Friday, May 23, 2008

Graduation

Tonight was such a bittersweet night. It was our third “Vespers” dinner, a night honoring the Seniors who will graduate tomorrow. I knew that it would be hard for me, but it was even harder. I was fine until the slide show. I had steeled myself beforehand, vowing that no “Sunrise, Sunset” violin-playing sentimentality would get to me after everything I’ve witnessed lately. But there I was, making a public spectacle of myself....wiping my nose on my mother’s pashmina before blowing it into the linen napkin.

I usually get teary at these kinds of things. I have inherited my father’s sensitive spirit. (He was a WWII soldier who would cry at the sound of a beautiful symphony or exquisite aria.) Even before Katherine’s brain rupture, I had expected to be uniquely challenged by this particular one. But I didn’t anticipate that such a fierce flash flood of emotion would rush over my dam of self-protection and sweep me into a stall in the ladies’ room, where a compassionate friend held the door as I sobbed outloud.

After ignominiously returning to my seat, I tried to regain my composure. I tried to think about something happy. I tried to think about something boring. I tried to recite Romans 8 in my head, but those images of innocence lost kept replaying until the tears started drizzling down again.

I think if we’re all really honest with ourselves we’ll admit that, no matter how joyful and fun our high school experiences were, there was an emotional underbelly to the beast. Any psychologist worth the price of their degree will tell you how deeply affected human beings are at this vulnerable, fragile age. Some people never get over high school.

I’ve spent a lot of time around high schoolers, and sometimes I know too much for my own good. Last night, speeches were made extolling how close and unified the class of ‘08 is....how it is such a caring, supportive one. I’m sure that in many ways it is. But flashing through the sequence of happy, funny pictures were big-screen subliminal messages referencing for me the underside of high school life. There were subtle reminders of the ubiquitous broken relationships, severed friendships, and lost loyalties of high school....the injured self-esteem, wounded egos, hurt feelings, rejections.....the pretenses, pretending, posturing..... the misunderstandings, misconceptions, missed opportunities for forgiveness. Invisible walls of separation erected by fear, envy, or anger stood in contrast to joyful pyramids of team-spirited togetherness. Although molehills often turn into mountains at this age, I don’t dismiss high school hurts as insignificant. Those of us who’ve been around a while know that life-long destructive patterns can begin in high school...patterns like addictions, eating disorders, trust issues, intimacy issues. Scars carved upon fragile young hearts sometimes take many years to heal.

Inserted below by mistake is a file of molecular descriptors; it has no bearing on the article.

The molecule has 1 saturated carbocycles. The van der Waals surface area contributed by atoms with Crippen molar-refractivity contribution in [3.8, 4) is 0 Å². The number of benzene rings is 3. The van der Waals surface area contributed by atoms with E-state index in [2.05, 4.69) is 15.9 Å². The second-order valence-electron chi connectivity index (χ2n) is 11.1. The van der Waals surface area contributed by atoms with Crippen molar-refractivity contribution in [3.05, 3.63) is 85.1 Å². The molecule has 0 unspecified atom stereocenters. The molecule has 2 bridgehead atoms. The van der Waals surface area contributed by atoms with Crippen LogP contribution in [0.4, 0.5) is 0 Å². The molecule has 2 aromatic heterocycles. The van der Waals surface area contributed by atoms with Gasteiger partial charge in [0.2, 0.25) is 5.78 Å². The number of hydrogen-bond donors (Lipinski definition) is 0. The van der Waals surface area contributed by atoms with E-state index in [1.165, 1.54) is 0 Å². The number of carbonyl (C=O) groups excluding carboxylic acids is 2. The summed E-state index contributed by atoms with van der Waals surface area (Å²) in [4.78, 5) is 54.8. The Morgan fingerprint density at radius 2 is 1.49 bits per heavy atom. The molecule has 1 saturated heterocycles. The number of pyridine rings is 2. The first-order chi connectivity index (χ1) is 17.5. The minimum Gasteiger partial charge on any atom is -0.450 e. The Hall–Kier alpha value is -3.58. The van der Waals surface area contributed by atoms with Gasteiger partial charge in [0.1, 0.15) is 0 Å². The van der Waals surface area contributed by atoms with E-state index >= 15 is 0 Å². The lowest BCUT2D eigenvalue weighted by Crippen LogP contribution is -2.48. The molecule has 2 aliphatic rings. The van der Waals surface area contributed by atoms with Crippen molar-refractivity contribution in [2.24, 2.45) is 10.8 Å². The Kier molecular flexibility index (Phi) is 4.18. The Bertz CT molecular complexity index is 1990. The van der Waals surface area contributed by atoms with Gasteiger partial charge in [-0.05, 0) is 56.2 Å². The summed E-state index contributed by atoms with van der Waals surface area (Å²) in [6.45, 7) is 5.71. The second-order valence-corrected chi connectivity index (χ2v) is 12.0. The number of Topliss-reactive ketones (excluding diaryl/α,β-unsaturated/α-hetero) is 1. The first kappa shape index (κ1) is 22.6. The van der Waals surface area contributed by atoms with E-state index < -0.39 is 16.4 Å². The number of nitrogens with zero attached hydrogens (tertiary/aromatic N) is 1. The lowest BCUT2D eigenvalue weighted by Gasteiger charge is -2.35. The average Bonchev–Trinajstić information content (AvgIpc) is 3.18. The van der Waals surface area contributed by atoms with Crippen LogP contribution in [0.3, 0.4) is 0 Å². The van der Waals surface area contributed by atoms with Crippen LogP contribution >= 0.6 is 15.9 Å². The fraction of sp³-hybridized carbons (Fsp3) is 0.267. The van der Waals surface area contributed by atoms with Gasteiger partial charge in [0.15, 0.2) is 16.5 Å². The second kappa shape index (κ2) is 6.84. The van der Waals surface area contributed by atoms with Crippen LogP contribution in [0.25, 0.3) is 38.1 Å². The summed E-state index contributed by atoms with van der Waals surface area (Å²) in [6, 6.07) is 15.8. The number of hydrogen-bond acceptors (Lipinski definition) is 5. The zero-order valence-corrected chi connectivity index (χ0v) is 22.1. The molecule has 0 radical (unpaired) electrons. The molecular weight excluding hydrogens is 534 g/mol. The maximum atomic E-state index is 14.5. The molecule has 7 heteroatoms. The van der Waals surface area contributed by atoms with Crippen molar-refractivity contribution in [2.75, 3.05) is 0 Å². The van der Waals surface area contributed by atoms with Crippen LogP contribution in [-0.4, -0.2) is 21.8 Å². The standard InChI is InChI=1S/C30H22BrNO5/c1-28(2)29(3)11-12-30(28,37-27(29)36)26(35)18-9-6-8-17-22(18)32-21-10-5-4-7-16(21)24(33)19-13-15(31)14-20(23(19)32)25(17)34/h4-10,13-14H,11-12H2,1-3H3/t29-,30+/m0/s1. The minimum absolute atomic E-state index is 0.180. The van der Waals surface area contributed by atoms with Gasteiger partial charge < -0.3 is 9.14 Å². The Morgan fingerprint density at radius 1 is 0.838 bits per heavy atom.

I think there’s still a little “High School” in a lot of us. There’s a tiny corner somewhere deep inside that still holds on to that hope, those dreams, that nervous excitement, the exhilarating feeling of infinite possibility. But in many of us there also resides that knee-jerk high school reaction to people and events....the quickness to take offense, the eagerness to judge and label, that difficulty in forgiving and moving on. We carry with us a residual fear of failing the test, being left out of the party, not sitting at the cool table at lunch. We are sometimes guilty of possessing the passions of High School....of seeing things as black and white, of not understanding that there are two sides to every story, thinking it’s all about me. But, unlike teenagers, we can’t blame it on incomplete pre-frontal cortex development.